Tuesday, April 30, 2013

Simple Greywater Systems: Detergent, Bleach, & Fabric Softener



Last week I posted a description of our laundry-to-landscape greywater system. I talked about how I hooked up the washing machine to receive fresh water and drain the waste water. Today I want to talk about what I put *into* the machine. When you start using a greywater system you have to make a mental shift and start considering everything you put into it. Namely because everything you put into it is going to come out of it, in this case right onto your landscape (soil, trees, garden, whatever). There are three different products that people typically use in their washing machines: detergent, bleach (or bleach alternative), and fabric softener.

Fabric Softener
I will say right now that I think fabric softener is a horrible product that coats all of your washables with a terribly water-repellant coating that smells of chemical perfumes. Yes, your towels are luxuriously soft but they do not absorb water so you basically just smear the water around on your body and are left damp-skinned and laden with chemical residue. (Goodness, I hadn't realized just how strongly I felt about that.) So scratch the fabric softener. Let's move on to bleach and bleach alternatives.

Bleach and Bleach Alternatives
I have never used bleach on a regular basis but I do recognize that there are things that need an occasional bleaching for sanitary purposes. (Like my moldy shower curtain and all those old rags I used in the chick brooders that got chick poo all over them.) Because I don't want to send bleach water out into my yard I use a 5-gallon bucket to soak items that need sanitizing. Then I dump the dirty bleach water on my driveway where it evaporates before reaching any soils. Another alternative would be to dump the bleach water down the toilet where it would be sent to the septic system or sewer. (You don't want to send too much bleach water into an aerobic septic system but a small amount is okay.)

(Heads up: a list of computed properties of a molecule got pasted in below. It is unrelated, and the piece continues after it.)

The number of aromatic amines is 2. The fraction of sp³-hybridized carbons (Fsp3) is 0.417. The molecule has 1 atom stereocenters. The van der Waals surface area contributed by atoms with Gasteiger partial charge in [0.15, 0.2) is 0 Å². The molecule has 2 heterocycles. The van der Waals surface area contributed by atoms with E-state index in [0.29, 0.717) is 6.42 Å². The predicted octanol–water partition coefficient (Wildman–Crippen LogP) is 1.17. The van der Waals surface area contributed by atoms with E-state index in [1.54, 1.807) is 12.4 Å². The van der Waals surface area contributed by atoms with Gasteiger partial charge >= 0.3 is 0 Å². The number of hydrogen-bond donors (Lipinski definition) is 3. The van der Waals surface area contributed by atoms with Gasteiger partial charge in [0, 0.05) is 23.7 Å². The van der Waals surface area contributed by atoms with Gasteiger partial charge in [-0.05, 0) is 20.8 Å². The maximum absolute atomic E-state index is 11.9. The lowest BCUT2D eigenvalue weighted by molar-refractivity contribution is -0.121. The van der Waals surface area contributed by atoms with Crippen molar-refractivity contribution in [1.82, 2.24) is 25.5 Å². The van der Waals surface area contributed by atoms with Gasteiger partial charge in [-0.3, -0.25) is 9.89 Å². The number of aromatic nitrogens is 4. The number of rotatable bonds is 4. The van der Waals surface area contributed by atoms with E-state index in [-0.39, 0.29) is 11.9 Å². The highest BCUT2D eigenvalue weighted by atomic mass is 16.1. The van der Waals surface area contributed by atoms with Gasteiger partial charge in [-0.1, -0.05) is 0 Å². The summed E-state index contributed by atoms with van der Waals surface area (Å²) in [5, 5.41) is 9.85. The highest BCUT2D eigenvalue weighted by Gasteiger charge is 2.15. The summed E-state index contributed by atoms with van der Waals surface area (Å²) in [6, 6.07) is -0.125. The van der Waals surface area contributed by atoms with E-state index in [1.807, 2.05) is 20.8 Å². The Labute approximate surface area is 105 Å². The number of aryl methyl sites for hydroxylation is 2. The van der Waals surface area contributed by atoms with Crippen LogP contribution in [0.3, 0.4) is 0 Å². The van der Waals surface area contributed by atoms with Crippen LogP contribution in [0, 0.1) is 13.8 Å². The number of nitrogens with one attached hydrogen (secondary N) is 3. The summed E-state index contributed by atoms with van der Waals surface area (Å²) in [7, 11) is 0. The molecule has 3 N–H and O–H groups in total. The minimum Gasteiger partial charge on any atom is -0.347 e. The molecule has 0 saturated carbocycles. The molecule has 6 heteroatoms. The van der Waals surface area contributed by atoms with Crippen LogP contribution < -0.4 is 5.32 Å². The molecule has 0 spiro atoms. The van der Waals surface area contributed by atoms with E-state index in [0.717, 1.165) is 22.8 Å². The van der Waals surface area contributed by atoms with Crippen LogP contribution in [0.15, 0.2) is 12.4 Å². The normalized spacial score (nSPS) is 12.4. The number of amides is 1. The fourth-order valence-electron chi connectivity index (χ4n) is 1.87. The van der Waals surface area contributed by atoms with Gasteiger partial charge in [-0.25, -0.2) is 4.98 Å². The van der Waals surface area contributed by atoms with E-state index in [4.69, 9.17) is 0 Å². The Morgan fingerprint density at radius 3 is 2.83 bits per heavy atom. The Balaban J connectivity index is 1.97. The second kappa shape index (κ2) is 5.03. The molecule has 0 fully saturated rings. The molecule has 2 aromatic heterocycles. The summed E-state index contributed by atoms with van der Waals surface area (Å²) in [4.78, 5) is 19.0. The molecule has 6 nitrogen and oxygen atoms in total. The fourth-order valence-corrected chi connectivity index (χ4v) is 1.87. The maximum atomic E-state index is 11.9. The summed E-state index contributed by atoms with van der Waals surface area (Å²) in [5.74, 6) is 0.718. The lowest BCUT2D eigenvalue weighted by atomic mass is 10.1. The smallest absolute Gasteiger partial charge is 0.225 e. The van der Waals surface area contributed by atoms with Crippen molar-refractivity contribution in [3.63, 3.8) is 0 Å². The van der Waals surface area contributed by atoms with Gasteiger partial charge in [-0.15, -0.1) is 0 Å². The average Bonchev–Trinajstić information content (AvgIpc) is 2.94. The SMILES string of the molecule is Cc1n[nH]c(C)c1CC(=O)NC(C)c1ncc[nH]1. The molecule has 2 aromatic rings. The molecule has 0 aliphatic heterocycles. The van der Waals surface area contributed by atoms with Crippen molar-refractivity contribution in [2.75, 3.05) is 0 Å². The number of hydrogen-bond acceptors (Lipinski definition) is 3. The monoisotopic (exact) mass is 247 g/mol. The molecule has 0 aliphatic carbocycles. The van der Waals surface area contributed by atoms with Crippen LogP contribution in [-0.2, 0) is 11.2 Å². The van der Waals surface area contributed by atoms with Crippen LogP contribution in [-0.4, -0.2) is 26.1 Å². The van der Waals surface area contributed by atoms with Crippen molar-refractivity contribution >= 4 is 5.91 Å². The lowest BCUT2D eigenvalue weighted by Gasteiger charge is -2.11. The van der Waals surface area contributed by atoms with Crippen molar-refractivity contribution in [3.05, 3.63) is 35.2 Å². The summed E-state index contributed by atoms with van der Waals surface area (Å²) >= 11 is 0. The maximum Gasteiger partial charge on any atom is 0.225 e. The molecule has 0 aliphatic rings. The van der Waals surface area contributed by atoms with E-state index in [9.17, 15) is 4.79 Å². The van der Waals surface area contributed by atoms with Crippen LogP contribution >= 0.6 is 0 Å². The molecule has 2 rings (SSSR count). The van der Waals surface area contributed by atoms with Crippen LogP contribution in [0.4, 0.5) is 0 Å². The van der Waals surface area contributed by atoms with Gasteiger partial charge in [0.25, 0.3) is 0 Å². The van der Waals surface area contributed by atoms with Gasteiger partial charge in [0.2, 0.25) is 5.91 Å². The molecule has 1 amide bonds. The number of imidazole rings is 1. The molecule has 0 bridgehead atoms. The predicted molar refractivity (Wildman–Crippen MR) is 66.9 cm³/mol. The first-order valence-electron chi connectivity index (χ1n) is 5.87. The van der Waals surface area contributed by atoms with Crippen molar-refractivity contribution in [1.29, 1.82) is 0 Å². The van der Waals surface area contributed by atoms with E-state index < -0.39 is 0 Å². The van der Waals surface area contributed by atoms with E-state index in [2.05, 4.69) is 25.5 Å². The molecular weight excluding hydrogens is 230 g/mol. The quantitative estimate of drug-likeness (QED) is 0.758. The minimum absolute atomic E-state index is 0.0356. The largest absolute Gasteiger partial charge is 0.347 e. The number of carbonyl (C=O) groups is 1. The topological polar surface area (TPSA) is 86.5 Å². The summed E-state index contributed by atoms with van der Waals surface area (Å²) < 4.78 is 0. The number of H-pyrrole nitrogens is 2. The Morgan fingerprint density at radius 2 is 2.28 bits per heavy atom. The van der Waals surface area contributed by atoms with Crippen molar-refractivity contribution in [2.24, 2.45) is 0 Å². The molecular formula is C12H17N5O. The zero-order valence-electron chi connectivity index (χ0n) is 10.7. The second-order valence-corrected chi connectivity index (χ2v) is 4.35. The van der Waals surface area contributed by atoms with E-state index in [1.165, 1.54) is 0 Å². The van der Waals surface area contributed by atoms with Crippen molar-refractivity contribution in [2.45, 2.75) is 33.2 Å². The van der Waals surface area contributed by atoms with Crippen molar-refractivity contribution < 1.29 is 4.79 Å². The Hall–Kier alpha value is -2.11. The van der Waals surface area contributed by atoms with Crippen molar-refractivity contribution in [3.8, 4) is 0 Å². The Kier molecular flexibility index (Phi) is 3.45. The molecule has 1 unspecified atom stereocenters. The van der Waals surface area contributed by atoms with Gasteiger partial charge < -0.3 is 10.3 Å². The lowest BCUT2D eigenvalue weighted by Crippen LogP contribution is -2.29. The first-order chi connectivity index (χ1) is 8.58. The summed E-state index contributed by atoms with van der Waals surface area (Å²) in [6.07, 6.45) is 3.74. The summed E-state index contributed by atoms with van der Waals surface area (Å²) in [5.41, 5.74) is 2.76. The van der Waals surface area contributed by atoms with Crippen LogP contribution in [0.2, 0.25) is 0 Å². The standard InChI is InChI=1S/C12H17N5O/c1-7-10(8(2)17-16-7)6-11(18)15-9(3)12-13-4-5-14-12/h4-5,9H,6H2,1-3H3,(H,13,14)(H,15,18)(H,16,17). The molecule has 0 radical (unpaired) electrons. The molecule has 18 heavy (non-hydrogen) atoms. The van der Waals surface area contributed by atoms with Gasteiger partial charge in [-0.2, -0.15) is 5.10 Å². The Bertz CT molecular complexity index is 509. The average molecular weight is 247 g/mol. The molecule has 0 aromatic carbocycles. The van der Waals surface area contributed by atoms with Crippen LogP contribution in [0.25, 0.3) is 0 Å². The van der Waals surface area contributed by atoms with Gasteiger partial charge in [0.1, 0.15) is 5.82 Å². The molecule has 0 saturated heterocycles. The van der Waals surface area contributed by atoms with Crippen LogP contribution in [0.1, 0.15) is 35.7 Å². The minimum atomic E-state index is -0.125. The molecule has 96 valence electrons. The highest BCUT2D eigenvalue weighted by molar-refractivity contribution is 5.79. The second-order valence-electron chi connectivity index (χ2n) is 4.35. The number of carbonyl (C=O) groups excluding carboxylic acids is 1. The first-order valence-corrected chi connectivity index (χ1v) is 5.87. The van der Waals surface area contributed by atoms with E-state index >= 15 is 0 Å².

After I remove the items from the bleach bucket I give them a good rinse and wash them as usual in the washing machine. Bleach alternatives such as Oxyclean or Clorox II should not be used in greywater systems, either. If you are trying to brighten your whites the best thing you can do for them is to hang them out on the clothesline on a sunny day. The sun works wonders on whites and even removes certain stains. (The sun totally removes breastfed baby poop stains from cloth diapers. It's amazing. Just remember that you can't wash poopy diapers in a greywater system, though.)

Laundry Detergents
So we can't put fabric softener and bleach into greywater systems. What about laundry detergent? I have done a lot of reading about appropriate detergents for greywater systems and most sources point to just one product that is completely safe: Oasis Biocompatible Laundry Detergent.


Regular laundry detergents, even the biodegradable or "free" kinds, contain sodium. Sodium salts your soil, which is bad for plants. Many detergents also contain boron and/or chlorine and those are also bad for plants. The Oasis Biocompatible detergent is the only laundry detergent I've seen or heard about that doesn't contain sodium. The manufacturer claims that it breaks down into plant nutrients, namely potassium and sulfur.